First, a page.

America’s system of government has faced unprecedented pressure since the presidential election in November. First, the coronavirus pandemic encouraged a switch to voting by mail, which elongated the counting of votes. Then, the outgoing president Donald Trump used his social media megaphone to spread misinformation about the election, which culminated in rioters invading the US Capitol in an effort to stop the Biden victory being certified. This effort failed, but not before four people had died after a mob of Trump supporters stormed the halls of Congress.
This is not how transitions of power, an American political staple, are meant to go. The initial rationale for the gap from the presidential election on the Tuesday after the first Monday in November to swearing-in newly elected presidents on 20 January (members of Congress start slightly earlier, on 3 January) was to allow enough time for all votes to be tallied and for incoming presidents to move residencies -- no small feat in pre-industrial America. Technology has drastically reduced the time it takes to do both, which is partly why the 20 January start date, established in 1933, is actually a revision from the original inauguration day of 4 March.
The aim of a transition period is that it gives incoming administrations time to prepare for the monumental task at hand. Formally this means access to federal funds, government buildings, and, at the discretion of the sitting president, the highly classified President’s Daily Briefing (Trump delayed this approval, but it has now been given). The president-elect can also create dozens of “agency review teams,” comprised mostly of volunteers, to coordinate with civil servants and get a feel for each department. As the director of the White House Transition Project, Martha Joynt Kumar, told The Washington Post, “When a president and his team come in, they’re jumping on a moving train. The government operations don’t stop — they continue, and you want to know what’s ahead.”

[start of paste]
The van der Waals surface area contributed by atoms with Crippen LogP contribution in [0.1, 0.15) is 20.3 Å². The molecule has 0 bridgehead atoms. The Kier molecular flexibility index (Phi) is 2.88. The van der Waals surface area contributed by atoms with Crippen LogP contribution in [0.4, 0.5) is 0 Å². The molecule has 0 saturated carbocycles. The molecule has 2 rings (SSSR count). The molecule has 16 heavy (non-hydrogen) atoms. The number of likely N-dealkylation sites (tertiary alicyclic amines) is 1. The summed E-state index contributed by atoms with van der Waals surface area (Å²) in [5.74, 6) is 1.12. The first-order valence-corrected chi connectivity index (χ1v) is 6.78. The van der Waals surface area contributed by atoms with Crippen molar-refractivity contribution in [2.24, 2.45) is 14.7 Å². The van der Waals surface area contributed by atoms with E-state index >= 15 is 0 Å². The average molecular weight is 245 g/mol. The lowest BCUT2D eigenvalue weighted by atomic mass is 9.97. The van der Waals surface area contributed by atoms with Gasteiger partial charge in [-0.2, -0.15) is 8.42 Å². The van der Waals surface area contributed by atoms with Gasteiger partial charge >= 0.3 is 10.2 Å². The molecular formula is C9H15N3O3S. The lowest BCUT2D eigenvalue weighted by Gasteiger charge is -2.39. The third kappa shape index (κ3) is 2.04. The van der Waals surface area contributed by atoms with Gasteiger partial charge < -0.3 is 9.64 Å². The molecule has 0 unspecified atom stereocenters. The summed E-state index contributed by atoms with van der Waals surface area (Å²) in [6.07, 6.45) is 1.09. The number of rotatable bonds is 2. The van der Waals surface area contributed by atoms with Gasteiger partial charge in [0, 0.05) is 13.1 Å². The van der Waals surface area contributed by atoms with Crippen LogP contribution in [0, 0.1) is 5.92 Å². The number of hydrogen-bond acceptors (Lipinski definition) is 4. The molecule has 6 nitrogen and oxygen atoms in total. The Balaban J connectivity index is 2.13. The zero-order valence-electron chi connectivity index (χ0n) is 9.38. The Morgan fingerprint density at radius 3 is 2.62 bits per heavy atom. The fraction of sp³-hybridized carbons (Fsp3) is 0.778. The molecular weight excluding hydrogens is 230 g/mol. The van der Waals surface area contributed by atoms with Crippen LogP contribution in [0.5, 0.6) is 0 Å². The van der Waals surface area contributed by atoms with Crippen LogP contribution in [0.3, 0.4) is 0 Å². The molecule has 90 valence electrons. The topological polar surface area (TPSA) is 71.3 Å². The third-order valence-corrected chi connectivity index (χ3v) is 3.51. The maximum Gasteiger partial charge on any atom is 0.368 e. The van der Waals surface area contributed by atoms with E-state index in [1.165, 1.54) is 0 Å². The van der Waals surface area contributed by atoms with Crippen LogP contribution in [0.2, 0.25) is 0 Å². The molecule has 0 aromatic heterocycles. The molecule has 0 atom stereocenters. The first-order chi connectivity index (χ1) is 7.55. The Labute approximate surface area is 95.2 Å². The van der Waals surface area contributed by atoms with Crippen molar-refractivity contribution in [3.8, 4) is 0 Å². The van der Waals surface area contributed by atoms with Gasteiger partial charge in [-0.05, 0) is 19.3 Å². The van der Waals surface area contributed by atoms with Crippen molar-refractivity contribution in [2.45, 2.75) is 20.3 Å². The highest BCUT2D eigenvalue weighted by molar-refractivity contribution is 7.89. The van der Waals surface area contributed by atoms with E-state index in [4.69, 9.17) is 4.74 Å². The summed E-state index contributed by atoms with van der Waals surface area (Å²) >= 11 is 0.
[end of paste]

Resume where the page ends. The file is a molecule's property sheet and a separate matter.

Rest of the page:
This year’s riots have exposed the system’s downsides, but are there advantages to adopting a transition period? Government operations don’t stop in Whitehall either, and yet the UK has no such gap -- the incoming prime minister and his or her government must start work immediately. Would it be better if there was more time between the tallying of election results and the start of a new government? If so, how could that be implemented?
In some ways the American and British systems aren’t comparable. For example, the US doesn’t have a parliamentary government, but rather a formal separation of powers under its constitution (this is why American columnist George Will detested then-presidential candidate John McCain’s proposal in 2008 to replicate the UK’s prime minister’s questions for the presidency, writing that “Congress should remind a President McCain that the 16 blocks separating the Capitol from the White House nicely express the nation’s constitutional geography.”) The US also has a lengthier confirmation process for senior government appointments, which in the UK simply requires a phone call to Buckingham Palace.
Despite these structural differences, the American system still has the advantage of allowing for more preparation. “It gives time for people to be briefed,” says Peter Riddell, former director of the Institute for Government and Washington bureau chief at The Financial Times during the Reagan-Bush transition. “The disadvantage of the UK system is that it’s instantaneous.”
Preparation is important to Riddell, whose latest book 15 Minutes of Power: The Uncertain Life of British Ministers, details how surprisingly common it is for ministers to arrive on the job as unqualified as shows like Yes Minister and The Thick of It suggest. He spent much of his time at the IfG trying to solve this problem by hosting seminars for opposition politicians on the practicalities of running a private office and managing civil servants. “The qualities which serve well in opposition don’t always work in government,” he says. “What makes someone a good attack dog in the House of Commons isn’t necessarily someone you want running a department.”
Riddell says this problem is exacerbated the longer the opposition has been out of power, because then it’s less likely frontbenchers will have had any government experience. It’s a problem that’s avoided completely in the US system, he adds, referring to the fact that US department heads are drawn from a much wider talent pool and therefore tend to have more experience (for example, Robert Gates served as US secretary of defence for over five years, spanning Democrat and Republican administrations).